Brewing on the Dark Side

Lord Corwin of Darkwater
(Reprinted from Scum #6)

The Dark Ages

In the beginning, there were no dark beers. Indeed, the wonderful variety of dark lagers, brown ares, stouts and porters that we enjoy today are a relatively recent innovation in brewing. Interestingly enough, dark beers are an indirect result of the growth of civilization in western Europe.

Beer, of course, is made from malt (see Making Malt, by Countess Marieke van de Dal, Scum #6), and malt is nothing more than grain, sprouted and dried. Early maltsters sun-dried their malt - a gentle process that preserves all of the fermentable sugars produced in the malting process. Ale made from this malt would have been fairly light in color by modern standards, there being no caramelized sugars to darken the ale. That ale would also be very high in terms of nutrition - an important point for a staple in the diet of every man, woman and child.

But there were problems inherent in this method of malting. You needed several warm, sunny days in a row. If the weather didn't cooperate, you lost some (or all!) of your malt to any of a number of ills. The growing population, all of which were thirsty, only exasperated the problem. The solution, of course, was to dry the malt with fire.

Alas, as the malters discovered, you can't rush Mother Nature. Malt dried too long, or too hot, will caramelize. The sugars in the malt closest to the heat source darken and are no longer fermentable into alcohol. But progress is inevitable, and malters sought a balance between production, profit, and malt quality. Kiln dried malt became the status quo, and beer and ale darkened as a result. How dark is perhaps impossible to say, but one account, that of Archdeacon Becket in 1158, claimed that "Two of these chariots were laden solely with iron-bound barrels of ale, decocted from choice fat grain, as a gift for the French who wondered at such an invention - a drink most wholesome, clear of all dregs, rivalling wine in colour, and surpassing it in savour."


So was there no diversity to be found amongst Medieval brews? Hardly! Small beer and small ale were consumed in large quantities as thirst quenchers, fairly weak beverages that were intended to be drunk instead of water. Next in strength were the single coyt beers, called such because they were cooked once by the brewers. Twice as strong were the double coyt beers - cooked twice while brewing, and consequently twice as strong. Finally, brewers were also producing a kind of barley wine. According to Queen Elizabeth I, "a kynde of very strong bere calling the same doble-doble-bere".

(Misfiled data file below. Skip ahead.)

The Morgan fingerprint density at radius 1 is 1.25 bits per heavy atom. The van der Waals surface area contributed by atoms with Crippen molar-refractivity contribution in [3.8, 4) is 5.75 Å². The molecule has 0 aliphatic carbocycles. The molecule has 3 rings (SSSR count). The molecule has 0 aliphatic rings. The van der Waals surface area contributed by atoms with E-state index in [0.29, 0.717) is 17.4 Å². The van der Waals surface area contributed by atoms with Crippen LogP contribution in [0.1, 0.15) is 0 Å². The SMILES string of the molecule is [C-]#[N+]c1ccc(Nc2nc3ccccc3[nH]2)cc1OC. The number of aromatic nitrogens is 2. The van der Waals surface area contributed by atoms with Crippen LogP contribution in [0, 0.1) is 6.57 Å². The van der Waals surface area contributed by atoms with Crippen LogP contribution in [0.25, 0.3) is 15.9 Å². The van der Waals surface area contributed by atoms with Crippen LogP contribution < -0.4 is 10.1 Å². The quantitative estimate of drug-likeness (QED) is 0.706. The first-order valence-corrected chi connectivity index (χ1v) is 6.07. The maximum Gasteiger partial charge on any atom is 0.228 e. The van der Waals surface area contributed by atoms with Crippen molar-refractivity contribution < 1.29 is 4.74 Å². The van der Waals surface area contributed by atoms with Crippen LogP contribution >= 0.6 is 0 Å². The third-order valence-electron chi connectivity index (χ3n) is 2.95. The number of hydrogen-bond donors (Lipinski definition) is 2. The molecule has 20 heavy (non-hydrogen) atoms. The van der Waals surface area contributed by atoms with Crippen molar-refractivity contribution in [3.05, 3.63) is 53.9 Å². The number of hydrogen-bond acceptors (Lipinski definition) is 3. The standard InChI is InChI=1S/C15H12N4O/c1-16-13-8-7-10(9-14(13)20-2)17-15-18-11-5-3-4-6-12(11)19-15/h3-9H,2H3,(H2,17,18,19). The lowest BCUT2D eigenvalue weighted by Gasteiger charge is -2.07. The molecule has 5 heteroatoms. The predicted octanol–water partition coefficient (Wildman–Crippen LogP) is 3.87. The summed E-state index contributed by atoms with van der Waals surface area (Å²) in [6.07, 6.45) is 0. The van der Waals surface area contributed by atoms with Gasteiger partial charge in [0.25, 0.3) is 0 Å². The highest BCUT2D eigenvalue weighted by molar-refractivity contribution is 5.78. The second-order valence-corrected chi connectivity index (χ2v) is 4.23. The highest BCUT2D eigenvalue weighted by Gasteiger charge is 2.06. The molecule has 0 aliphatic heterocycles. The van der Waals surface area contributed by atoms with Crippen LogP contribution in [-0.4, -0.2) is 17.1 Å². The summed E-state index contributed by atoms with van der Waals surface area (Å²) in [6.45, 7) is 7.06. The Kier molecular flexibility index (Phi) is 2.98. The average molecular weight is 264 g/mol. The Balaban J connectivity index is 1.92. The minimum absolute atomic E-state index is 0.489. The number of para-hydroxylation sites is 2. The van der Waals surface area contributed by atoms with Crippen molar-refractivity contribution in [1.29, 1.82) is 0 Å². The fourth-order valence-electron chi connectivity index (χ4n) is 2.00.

By the 18th century, it had become popular to blend two or three varieties of ale, such as pale ale, new brown ale, and stale brown ale,together, and call the combination `three threads'. Now, pale ale was a clear, light colored, highly hopped ale that was made largely for export to India. New brown ale was hopped as well, and stale brown ale was hopped and aged (and despite the modern connotations of it's name, was considered a better drink than the new ale). The creation of porter has been attributed to Ralph Harwood who, in 1722, produced an ale that would displace the popularity of `three threads'. The brew was called `Mr. Harwood's Entire', and became very popular with the porters and laborers of London, and was subsequently named after them. In a few years, porter had become very popular indeed, with a number of taverns and public houses serving porter exclusively (along with another specialty, the porter house steak). The first written reference to porter can be found in a letter written by Cesar de Saussure in 1726, "Another kind of beer is called porter . . . because the greater quantity of this beer is consumed by the working classes. It is a thick and strong beverage, and the effect it produces if drunk in excess, is the same as that of wine; this porter costs 3d the pot."


The earliest known reference to stout is in a manuscript written in 1677, "We will drink your health both in stout and best wine." Although this predates the introduction of porter, at the time stout did not refer to any particular kind of beer, but rather to any strong beer. Stout did not become a distinctive style of beer until the beginning of the 19th century, when a stout porter produced by Arthur Guinness of Dublin became quite popular.

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